Amongst the Christians of the second and third centuries there was a widespread belief that the soul when it leaves the body enters upon an intermediate state, to be exchanged at the resurrection for one of eternal duration, either of happiness or misery. Many believed also that for the righteous this inter mediate state would come to an end a thousand years before the general resurrection. This was the doctrine of the Millennium. It was supposed also that the souls of the righteous while in their separate abode, anxiously look forward to the time of their release, and it was for this release as well as for their refreshment during the term of imprisonment, that their surviving friends were accustomed to offer prayer.
An illustration of this belief is to be found in the narrative of Perpetua’s martyrdom. When she was in prison, as related in an earlier chapter, she prayed for her little brother, whom she saw tormented with thirst in a gloomy place: and in answer to her prayer the gloom gave way to light, and her brother, refreshed with abundance of water, ran off to play joyously after the manner of children. “By this,” she says, “I understood that he was translated from the place of punishment.”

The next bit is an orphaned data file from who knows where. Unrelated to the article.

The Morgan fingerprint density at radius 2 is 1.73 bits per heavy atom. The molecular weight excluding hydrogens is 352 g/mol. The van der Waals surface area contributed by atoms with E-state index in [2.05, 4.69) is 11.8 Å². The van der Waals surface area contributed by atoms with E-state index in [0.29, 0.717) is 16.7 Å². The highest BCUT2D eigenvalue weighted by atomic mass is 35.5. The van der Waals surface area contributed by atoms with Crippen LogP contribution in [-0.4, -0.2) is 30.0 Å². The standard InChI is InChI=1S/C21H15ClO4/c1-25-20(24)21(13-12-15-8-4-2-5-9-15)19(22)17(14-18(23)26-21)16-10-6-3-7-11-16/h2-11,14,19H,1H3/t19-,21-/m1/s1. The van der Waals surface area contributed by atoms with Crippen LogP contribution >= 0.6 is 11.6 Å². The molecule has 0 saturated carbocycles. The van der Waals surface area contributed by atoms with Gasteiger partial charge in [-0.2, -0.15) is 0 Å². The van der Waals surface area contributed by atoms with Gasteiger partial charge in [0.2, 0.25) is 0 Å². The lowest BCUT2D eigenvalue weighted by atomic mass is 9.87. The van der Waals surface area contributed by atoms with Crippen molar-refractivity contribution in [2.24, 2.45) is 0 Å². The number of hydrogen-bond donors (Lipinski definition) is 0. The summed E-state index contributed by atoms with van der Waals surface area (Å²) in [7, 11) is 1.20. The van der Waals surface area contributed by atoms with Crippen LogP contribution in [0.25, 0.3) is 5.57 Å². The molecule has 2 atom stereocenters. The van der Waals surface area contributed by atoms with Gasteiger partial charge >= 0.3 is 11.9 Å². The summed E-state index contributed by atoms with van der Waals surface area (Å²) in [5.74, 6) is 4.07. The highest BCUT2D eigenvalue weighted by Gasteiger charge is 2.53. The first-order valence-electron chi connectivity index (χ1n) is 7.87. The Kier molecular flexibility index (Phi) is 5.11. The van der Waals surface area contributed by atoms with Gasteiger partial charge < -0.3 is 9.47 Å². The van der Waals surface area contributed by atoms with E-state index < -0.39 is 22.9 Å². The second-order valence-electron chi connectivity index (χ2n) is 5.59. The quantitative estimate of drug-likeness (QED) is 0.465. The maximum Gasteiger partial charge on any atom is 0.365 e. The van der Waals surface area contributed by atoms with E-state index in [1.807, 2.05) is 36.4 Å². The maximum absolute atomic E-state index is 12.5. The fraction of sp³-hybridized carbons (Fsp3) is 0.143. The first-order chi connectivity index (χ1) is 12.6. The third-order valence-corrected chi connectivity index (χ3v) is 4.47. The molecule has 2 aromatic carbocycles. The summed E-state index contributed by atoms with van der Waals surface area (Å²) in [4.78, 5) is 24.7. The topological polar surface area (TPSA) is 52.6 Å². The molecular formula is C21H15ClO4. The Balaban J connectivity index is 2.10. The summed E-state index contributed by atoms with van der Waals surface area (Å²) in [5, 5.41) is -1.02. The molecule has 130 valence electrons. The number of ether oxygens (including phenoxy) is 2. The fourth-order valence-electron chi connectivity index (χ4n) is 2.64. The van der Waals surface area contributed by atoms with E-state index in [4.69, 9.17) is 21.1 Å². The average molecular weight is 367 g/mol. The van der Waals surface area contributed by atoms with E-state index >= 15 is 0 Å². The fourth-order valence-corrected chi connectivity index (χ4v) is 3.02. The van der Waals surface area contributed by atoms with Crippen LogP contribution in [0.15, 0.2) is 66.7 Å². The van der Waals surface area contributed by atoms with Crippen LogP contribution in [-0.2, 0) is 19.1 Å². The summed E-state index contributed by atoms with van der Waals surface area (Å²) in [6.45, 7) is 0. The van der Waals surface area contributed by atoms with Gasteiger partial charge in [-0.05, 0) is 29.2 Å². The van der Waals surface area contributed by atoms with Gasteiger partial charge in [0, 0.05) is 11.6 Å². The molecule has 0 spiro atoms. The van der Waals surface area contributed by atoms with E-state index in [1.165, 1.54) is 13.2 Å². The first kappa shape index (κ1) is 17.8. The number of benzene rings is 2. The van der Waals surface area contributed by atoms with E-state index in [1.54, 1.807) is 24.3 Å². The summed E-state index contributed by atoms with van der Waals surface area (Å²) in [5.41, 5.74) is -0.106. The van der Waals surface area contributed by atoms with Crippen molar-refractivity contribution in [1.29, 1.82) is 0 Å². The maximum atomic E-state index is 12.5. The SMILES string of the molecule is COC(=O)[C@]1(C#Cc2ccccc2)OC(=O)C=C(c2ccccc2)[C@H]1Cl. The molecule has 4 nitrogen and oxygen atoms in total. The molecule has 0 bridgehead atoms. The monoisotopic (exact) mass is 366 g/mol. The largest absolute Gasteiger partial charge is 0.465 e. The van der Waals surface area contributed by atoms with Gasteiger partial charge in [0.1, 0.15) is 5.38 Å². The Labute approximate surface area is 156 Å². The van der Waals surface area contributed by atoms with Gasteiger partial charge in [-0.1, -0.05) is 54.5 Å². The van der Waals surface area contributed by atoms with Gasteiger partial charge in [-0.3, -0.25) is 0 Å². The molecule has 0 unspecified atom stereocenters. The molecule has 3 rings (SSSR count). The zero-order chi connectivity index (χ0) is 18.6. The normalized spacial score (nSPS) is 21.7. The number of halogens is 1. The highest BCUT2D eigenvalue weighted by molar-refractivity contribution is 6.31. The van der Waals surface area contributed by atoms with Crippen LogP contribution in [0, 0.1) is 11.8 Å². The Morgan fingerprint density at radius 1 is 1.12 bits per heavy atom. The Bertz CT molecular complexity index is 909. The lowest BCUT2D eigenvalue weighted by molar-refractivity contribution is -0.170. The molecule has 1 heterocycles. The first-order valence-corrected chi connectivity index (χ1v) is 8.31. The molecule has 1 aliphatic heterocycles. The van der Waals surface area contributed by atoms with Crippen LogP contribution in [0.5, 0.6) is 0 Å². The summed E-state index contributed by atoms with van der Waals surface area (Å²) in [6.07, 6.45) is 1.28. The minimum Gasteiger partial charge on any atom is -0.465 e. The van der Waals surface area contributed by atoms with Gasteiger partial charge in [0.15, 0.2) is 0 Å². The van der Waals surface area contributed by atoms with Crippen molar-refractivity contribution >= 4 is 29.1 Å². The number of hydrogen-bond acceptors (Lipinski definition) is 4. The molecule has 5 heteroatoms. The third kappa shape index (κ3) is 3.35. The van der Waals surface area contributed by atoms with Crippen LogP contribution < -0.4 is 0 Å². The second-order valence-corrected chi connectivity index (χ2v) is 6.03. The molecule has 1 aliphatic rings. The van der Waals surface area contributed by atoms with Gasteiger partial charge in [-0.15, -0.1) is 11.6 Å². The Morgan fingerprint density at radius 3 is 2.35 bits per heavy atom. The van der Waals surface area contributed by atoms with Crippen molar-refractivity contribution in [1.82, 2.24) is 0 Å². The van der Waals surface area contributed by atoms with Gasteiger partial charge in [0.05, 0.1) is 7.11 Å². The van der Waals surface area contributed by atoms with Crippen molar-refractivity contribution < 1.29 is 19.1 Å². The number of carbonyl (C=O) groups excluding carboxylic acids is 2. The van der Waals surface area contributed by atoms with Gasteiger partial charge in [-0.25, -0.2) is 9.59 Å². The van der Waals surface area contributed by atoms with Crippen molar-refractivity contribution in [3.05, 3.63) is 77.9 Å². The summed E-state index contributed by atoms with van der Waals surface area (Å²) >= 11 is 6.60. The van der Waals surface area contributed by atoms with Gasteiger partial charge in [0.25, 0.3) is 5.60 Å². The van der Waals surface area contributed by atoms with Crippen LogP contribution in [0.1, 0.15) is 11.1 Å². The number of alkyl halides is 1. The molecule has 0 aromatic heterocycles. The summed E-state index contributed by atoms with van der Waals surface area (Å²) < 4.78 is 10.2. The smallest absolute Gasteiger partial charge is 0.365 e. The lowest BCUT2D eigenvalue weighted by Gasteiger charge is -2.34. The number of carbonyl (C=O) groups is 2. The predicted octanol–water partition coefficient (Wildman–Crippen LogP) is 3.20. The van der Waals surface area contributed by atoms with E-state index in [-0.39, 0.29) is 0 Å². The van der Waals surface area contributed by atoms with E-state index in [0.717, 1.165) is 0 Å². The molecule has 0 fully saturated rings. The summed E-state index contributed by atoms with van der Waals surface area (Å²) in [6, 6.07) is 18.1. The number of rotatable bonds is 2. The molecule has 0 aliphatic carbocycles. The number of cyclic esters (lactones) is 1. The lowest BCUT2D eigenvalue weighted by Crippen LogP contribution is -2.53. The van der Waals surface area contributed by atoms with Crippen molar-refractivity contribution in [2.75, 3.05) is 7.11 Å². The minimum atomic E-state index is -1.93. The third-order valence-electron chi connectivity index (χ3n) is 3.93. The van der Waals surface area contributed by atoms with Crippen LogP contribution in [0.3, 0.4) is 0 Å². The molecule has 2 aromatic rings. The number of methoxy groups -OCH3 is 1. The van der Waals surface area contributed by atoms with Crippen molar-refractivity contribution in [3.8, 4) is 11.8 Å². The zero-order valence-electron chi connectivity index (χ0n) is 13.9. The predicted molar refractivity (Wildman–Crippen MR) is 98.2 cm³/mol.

Origen’s inquisitive mind often busied itself with speculations concerning the nature and destiny of the soul, and he came to the conclusion that no human being at the time of death is so entirely free from sin as to be fit for heaven, He held that every disembodied soul, even of the best of men, must undergo purification by fire, but he supposed that this was to take place, not immediately after death, but at the time of the final resurrection.
Thus did the doctrine of purgatory begin to spring up, an evil weed, which, nurtured by the Church of Rome, has done so much to keep men’s souls in darkness. It is a doctrine which may be safely said to have no foundation in Holy Scripture, nor is any allusion made to it by the writers of the sub- apostolic age. It is probable that the general belief at this period regarding the pardon and purification of the dead was of a much milder form than it took in the narrative of Perpetua’s vision, and very far removed from the purgatory of later times. It thus appears in the Apostolical Constitutions : “Let us pray for every brother who is at rest in Christ, that God the lover of mankind, who has received his soul, may forgive him every sin, voluntary and involuntary.” — Early Church History to the Death of Constantine, 1906, Pg 247.
Purgatory is an invention of the Church of Rome. In case one has ever wondered how it came into being, here we have the historical account. Why does one think this was invented? History tells us the answer to this question. But, what have you been told?